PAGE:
There were effective leaders on the French side who had won their spurs in earlier internecine wars or crusades, such as Charles d’ Albret who was an experienced and cautious warrior, who had held the post of Constable since 1402. John la Maingre known as Boucicault had a warrior’s reputation and was a stalwart crusader, who had defended Constantinople against the Ottomans in 1399. These measured and cautious fighters could have given the English a run for their money and worn the English down by attrition. However at Agincourt, they were overruled by the arrogant young dukes, the “Princes of the Blood.” D’ Albret and Boucicault had run the campaign efficiently up to the eve of battle, but for the battle itself, nobody on the French side was in overall command.

The Armies and their Equipment

Armies of the 15th Century were based on the Men-at-arms, which is a man in a composite suit of armour, trained to fight on horseback and on foot. If he possessed the social standing he would be a knight, but most were not. They were esquires, the rank below a knight, or ordinary soldiers who possessed some wealth, which was needed to purchase the equipment and horses to move them. While Men-at-arms were cavalrymen due to training and ethos, most battles were fought on foot. He would lead a “lance” a group of retainers who had enough wealth to afford horses and the equipment. There were light cavalry known as “hobilars,” but they played no part in the Agincourt Campaign.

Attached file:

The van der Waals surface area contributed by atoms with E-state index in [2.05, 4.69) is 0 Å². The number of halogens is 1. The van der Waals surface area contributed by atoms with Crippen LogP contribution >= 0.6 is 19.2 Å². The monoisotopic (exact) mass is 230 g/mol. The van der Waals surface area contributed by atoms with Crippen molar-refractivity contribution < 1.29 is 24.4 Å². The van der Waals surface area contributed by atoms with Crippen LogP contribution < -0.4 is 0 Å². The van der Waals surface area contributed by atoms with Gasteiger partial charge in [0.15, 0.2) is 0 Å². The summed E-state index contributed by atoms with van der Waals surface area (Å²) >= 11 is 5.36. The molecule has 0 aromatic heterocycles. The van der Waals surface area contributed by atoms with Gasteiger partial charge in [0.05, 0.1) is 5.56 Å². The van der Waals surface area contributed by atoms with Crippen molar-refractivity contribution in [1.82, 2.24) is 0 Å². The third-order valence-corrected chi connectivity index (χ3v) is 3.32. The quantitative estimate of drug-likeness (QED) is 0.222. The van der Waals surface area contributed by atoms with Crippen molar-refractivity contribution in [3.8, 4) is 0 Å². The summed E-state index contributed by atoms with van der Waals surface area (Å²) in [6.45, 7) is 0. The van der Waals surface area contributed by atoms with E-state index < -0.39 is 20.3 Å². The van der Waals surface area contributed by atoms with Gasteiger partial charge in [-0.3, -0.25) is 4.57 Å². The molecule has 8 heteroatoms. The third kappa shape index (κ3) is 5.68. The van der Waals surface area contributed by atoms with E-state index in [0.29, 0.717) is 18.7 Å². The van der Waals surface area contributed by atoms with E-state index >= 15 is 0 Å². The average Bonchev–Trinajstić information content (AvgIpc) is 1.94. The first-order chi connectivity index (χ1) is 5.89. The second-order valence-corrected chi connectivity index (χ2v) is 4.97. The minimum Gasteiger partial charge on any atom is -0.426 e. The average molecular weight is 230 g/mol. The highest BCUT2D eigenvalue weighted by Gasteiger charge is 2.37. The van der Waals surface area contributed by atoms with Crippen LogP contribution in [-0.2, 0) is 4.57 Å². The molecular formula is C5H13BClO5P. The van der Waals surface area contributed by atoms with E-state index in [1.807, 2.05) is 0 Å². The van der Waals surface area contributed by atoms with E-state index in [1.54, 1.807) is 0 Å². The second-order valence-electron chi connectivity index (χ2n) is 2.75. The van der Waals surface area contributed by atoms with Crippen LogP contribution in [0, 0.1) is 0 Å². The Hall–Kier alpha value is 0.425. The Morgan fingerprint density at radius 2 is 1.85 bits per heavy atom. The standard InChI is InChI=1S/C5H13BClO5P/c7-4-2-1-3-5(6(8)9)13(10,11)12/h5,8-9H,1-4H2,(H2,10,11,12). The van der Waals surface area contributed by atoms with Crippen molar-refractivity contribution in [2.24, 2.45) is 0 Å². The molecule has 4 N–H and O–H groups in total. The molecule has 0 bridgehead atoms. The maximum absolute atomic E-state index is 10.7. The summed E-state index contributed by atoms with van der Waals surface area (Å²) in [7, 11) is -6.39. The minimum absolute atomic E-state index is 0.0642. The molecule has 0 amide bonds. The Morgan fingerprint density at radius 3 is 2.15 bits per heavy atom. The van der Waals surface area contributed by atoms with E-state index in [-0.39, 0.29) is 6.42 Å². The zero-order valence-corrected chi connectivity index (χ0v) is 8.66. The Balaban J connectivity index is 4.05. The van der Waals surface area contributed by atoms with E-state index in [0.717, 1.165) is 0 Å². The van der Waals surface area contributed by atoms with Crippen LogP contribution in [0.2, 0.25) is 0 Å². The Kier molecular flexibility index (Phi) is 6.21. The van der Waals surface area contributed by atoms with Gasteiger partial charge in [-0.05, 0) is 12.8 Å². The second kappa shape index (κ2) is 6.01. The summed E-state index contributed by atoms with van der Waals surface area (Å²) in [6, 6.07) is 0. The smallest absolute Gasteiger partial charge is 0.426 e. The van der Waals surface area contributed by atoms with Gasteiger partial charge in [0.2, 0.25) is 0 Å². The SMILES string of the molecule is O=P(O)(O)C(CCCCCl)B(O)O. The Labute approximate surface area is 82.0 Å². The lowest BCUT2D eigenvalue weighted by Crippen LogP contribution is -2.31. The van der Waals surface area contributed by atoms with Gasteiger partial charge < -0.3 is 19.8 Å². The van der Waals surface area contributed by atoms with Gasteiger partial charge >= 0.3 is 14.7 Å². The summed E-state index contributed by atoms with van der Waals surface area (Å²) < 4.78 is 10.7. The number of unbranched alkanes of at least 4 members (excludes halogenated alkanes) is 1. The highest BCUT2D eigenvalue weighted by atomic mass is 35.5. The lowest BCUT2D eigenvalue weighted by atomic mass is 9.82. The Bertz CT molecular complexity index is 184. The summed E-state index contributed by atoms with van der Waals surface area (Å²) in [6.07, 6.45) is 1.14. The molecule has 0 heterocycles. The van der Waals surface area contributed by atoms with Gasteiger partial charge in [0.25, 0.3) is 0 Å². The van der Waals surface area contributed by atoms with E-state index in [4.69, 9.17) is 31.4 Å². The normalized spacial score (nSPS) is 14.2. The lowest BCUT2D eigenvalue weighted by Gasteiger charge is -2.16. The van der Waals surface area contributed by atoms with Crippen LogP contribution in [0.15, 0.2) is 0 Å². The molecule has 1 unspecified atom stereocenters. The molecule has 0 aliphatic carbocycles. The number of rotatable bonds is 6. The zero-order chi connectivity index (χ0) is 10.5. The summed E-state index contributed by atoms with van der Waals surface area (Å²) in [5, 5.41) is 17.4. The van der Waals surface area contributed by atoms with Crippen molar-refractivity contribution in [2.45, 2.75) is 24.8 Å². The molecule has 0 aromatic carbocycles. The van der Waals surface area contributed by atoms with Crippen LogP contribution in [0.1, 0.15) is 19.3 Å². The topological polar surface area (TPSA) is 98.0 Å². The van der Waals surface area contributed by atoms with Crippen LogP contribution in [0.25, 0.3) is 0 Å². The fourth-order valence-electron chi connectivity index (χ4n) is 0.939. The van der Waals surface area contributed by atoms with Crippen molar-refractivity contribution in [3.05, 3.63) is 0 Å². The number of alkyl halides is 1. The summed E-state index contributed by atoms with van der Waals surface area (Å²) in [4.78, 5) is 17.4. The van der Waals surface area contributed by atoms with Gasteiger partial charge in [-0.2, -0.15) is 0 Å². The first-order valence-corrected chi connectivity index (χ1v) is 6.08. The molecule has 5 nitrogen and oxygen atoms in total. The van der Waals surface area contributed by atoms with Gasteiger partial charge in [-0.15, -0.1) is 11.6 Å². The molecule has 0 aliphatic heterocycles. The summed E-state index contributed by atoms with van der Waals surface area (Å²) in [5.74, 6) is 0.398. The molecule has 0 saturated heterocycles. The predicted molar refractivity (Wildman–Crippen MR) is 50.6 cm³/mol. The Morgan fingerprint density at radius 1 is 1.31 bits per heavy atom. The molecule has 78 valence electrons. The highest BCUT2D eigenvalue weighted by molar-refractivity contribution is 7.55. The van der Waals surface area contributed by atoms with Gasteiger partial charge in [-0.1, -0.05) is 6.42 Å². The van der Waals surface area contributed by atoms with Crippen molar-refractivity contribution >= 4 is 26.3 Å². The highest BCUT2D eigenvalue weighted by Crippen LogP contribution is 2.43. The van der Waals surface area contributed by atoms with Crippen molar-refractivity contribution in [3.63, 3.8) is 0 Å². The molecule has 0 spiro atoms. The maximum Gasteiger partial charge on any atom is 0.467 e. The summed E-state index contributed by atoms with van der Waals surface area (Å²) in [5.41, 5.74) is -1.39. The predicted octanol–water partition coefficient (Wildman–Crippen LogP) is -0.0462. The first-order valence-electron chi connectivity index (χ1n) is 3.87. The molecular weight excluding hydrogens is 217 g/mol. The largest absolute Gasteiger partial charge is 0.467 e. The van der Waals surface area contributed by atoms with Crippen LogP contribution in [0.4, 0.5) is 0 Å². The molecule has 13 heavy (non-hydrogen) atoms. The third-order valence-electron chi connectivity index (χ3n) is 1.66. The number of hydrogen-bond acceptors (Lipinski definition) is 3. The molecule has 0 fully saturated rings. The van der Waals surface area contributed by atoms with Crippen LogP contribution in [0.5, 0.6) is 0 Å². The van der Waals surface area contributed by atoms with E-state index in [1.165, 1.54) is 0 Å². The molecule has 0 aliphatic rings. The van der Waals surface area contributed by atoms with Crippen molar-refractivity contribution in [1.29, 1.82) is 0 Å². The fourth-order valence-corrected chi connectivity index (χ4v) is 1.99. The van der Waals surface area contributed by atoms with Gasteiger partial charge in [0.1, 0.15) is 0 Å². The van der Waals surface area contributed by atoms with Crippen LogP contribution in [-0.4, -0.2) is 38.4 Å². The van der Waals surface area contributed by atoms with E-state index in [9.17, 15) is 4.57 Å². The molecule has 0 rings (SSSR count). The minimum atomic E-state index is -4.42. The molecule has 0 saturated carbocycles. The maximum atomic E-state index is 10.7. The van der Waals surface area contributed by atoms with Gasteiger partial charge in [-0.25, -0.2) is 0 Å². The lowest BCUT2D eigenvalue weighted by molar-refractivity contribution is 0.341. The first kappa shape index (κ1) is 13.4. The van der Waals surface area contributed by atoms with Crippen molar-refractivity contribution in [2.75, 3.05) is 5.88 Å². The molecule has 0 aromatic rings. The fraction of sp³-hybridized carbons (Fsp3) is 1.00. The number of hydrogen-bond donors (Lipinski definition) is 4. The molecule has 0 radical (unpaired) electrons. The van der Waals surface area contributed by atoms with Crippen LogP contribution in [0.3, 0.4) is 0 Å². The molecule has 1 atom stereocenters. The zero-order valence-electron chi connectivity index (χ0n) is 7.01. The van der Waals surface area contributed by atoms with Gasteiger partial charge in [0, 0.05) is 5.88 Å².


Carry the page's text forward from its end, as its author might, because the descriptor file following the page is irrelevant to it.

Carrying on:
Until the mid-13th Century armour had been primarily chain mail, augmented by steel plates to protect vulnerable parts of the body. By the 15th Century the suit of armour had reached its maturity and Men-at-arms were equipped cap-a-pied in armour. A padded jerkin known as an “akheton” was worn under the armour to prevent chafing and give added ballistic protection from blows and arrow strikes. The armour plate could be polished to reflect the heat of the sun and prevent heat exhaustion. It required a squire to help the Man-at-arms into his 60-80lbs of akheton and armour, but it was fully articulated and he could easily mount his horse without a crane and get up from the ground unless unconscious or stunned. Some specialist modern infantry go into battle carrying far bulkier and heavier equipment.